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Searching for Summer By: Joan Aiken. Vocabulary ► disengage: to detach or remove oneself ► rudimentary: very basic, in the beginning stages ► wizened:

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Presentation on theme: "Searching for Summer By: Joan Aiken. Vocabulary ► disengage: to detach or remove oneself ► rudimentary: very basic, in the beginning stages ► wizened:"— Presentation transcript:

1 Searching for Summer By: Joan Aiken

2 Vocabulary ► disengage: to detach or remove oneself ► rudimentary: very basic, in the beginning stages ► wizened: withered and dry ► voluble: especially talkative, fluent with words ► commiserate: to express sorrow or pity for another’s troubles ► savoring: a full appreciation and enjoyment ► indomitable: not easily discouraged or defeated

3 Mood ► the feeling or atmosphere that a writer creates for the reader. ► Author uses descriptive words, imagery, and figurative language to create the mood. ► Example: “Stars, rainbows, and all other such heavenly sideshows had been permanently withdrawn, and if the radio announced that there was a blink of sunshine in such and such a place, where the cloud belt had thinned for half an hour, cars, and busses would pour in that direction for days in an unavailing search for warmth and light.”

4 What would you do? Think of a moment in your life when you realized you took something for granted. Write about this time in vivid detail in a full page journal entry.

5 “Long, long ago, when I was a liddle un, in the days when the sky was blue.”

6 Which one is lucky?

7 How does the author, Joan Aiken, create two separate moods in the story “Searching for Summer” with the use of diction (word choice) and other literary elements?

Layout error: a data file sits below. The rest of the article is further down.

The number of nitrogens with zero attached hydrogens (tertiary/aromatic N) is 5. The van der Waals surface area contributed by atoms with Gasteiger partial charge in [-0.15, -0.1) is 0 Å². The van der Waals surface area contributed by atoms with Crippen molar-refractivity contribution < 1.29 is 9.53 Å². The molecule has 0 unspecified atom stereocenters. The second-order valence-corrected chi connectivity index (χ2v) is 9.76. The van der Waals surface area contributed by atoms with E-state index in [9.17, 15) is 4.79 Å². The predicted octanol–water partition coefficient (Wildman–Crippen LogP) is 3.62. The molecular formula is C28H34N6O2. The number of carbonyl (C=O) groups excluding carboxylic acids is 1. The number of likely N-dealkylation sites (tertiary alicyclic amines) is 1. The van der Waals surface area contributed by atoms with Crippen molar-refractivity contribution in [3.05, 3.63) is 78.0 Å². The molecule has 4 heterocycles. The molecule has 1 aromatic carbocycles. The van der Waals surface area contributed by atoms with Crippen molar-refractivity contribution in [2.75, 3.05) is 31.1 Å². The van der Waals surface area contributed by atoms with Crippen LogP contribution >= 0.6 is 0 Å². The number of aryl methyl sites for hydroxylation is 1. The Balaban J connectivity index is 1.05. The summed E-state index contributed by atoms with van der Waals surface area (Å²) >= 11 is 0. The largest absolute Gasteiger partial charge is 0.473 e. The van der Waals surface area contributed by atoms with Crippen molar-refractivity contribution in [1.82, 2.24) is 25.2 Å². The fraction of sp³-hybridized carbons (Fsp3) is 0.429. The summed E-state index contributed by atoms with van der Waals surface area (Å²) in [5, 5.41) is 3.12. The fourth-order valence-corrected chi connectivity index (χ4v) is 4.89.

8 Suzie Student Ms. Beal Eng II August 2011 How does the author, Joan Aiken, create two separate moods for the town and the country in the story “Searching for Summer” with the use of diction (word choice) and other literary elements? 2 1/2” What mood is created in the town by the use of the author’s diction? Quote: “gray winter ridden landscape” (Aiken 68). Inference/ Commentary: The mood seems to be sullen and dreary because the imagery creates a dark and ominous mood. Other possible ways to write Inferences/ commentary: The reader can conclude… The author uses words like “ “ The reader feels…because The author’s tone…

9 Suzie Student Ms. Beal Eng II August 2011 How does the author, Joan Aiken, create two separate moods for the town and the country in the story “Searching for Summer” with the use of diction (word choice) and other literary elements? 2 1/2” Quote: “great dusty golden square of sunshine lay on the fireplace wall” (Aiken 72). Inference/Commentary: The author describes the “great dusty golden square” as laying. He personifies the sun in order to make it more lifelike. This suggests the sun is a symbol for life and hope within the story. What mood is created in the country by the use of the author’s diction?

10 Checklist ► Big Question written at the top ► MLA format ► Cited pages ► 3 quotes/questions/inferences for town ► 3 quotes/questions/inferences summary ► Detailed Summary explaining what you have come to understand about how the author creates the mood


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